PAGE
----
Sun Microsystems next week will unveil the Sun ONE (Open Net Environment) Developer Platform, a set of tools and software servers intended to provide IT shops with integration across the life cycle of development.
The package will feature Sun's new UDDI (Universal Description, Discovery, and Integration) registry product for setting up registries of Web services available within a firewall or via an extranet. Sun this week also will ship its Sun ONE Studio 4 tool, a component of the tools set and the successor to the Forte for Java package. Sun ONE Studio has been fitted with Web services generation support. Additionally, Sun on June 19 will detail a new version of its Java-based application server, also part of the developer platform.
With the Sun ONE Developer Platform, the company seeks to solve the problem of isolated "silos" of development in an enterprise, said Sun's Sanjay Sarathy, director of product marketing for Sun ONE developer enablement. This has been caused by a proliferation of developer roles, such as portal developers, Web content designers, information architects, and Java architects, Sarathy said.
"What the issue is from an organizational perspective is each of these developers tends to work in his or her silos. There's very little understanding of what's happening across organizational boundaries," said Sarathy. This has resulted in integration difficulties, he said.
"IT managers need a better way to integrate across the entire developer life cycle," Sarathy said.
"The other issue IT organizations face is the fact that developers work with tools that are often very different from each other. They're actually having to learn a new tool for each of these developer types so you've got multiple technologies floating around just from a tools perspective," said Sarathy.
Sun's platform presents an integrated development and test environment comprised of tools and servers and is designed to provide a "full, 360-degree view into the developer life cycle," he said.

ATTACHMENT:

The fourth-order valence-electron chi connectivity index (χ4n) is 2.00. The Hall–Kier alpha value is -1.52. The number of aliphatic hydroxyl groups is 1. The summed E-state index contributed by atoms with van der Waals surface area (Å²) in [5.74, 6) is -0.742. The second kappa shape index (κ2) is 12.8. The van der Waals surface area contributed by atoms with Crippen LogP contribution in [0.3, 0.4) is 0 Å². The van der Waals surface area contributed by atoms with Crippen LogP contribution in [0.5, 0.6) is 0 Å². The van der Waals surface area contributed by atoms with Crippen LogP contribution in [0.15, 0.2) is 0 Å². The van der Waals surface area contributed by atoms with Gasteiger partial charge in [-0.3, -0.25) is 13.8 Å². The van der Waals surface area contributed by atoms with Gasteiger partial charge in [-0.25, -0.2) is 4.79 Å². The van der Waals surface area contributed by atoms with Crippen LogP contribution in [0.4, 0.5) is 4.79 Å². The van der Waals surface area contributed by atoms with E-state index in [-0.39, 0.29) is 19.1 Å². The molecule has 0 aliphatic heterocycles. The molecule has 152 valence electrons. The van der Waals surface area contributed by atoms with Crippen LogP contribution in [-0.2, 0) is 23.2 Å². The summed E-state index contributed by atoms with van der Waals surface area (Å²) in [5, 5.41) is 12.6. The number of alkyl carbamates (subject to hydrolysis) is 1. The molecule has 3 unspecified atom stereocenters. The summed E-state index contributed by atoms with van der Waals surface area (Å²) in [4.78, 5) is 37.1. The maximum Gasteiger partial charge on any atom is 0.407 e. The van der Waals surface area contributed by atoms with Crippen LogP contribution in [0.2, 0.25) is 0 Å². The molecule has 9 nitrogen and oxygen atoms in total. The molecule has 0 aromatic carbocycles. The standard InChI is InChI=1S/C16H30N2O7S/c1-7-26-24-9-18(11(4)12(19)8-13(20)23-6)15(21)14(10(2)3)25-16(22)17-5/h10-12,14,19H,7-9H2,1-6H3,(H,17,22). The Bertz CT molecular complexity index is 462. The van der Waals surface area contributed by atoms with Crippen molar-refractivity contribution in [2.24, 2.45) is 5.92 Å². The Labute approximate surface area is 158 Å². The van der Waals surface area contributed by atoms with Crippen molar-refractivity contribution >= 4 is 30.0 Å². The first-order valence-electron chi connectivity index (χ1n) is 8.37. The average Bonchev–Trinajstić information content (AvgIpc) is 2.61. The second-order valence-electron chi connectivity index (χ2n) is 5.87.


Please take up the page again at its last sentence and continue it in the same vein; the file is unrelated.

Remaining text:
Sun's announcement addresses a need for a next-generation toolset for NetBeans and Web services, said analyst Rikki Kirzner, research director at IDC in Mountain View, Calif.
"Sun's completely dedicated to Web services, so all the inclusions become important as an affirmation of their commitment to doing Web services," Kirzner said. Sun also keeps up with competitors such as IBM and Borland with the announcement, she said.
The entire platform as one product will be available in the fourth quarter for US$5,000, although various components ship at various times individually.
Components, each bearing Sun ONE in the name, include:
-- Studio, shipping to online customers this week, is a tool built on the NetBeans open source infrastructure and supporting generation of WSDL (Web Services Description Language)-compliant, SOAP (Simple Object Access Protocol)-compliant, and UDDI-compliant code for Web services. Based on NetBeans 3.2.2 and J2EE 1.3, it integrates with a variety of application servers, including those from Sun, BEA Systems Inc., and Oracle Corp. IBM Corp.'s WebSphere application server support may be added in the future, but is not currently on the product road map, according to Sun.
-- Registry Server, a new product for setting up UDDI registries based on Sun's LDAP implementation. It ships in six to eight weeks.
-- Identity Server, for single sign-on and policy management capabilities.
-- Connector Builder, a new product for building Java adapters enabling Java applications to communicate with back-end systems such as PeopleSoft, SAP, and Oracle.
-- Application Framework, a new version of the tool designed for graphical, rapid application development. It features a plug-in to the Studio product and ships this summer.
-- Portal Server, for portal development.
-- Integration Server, a previously announced product for integration applications.
-- A new version of Application Server, of which Sun officials would not comment on features. Sun is integrating its application server into the Solaris OS.
Sun ONE Studio is available in three configurations, including the free Mobile and Community editions, for mobile application and Java servlet development, respectively, and the full-fledged Enterprise Edition, supporting Enterprise JavaBeans and Web services. The Enterprise edition is priced separately at $1,995.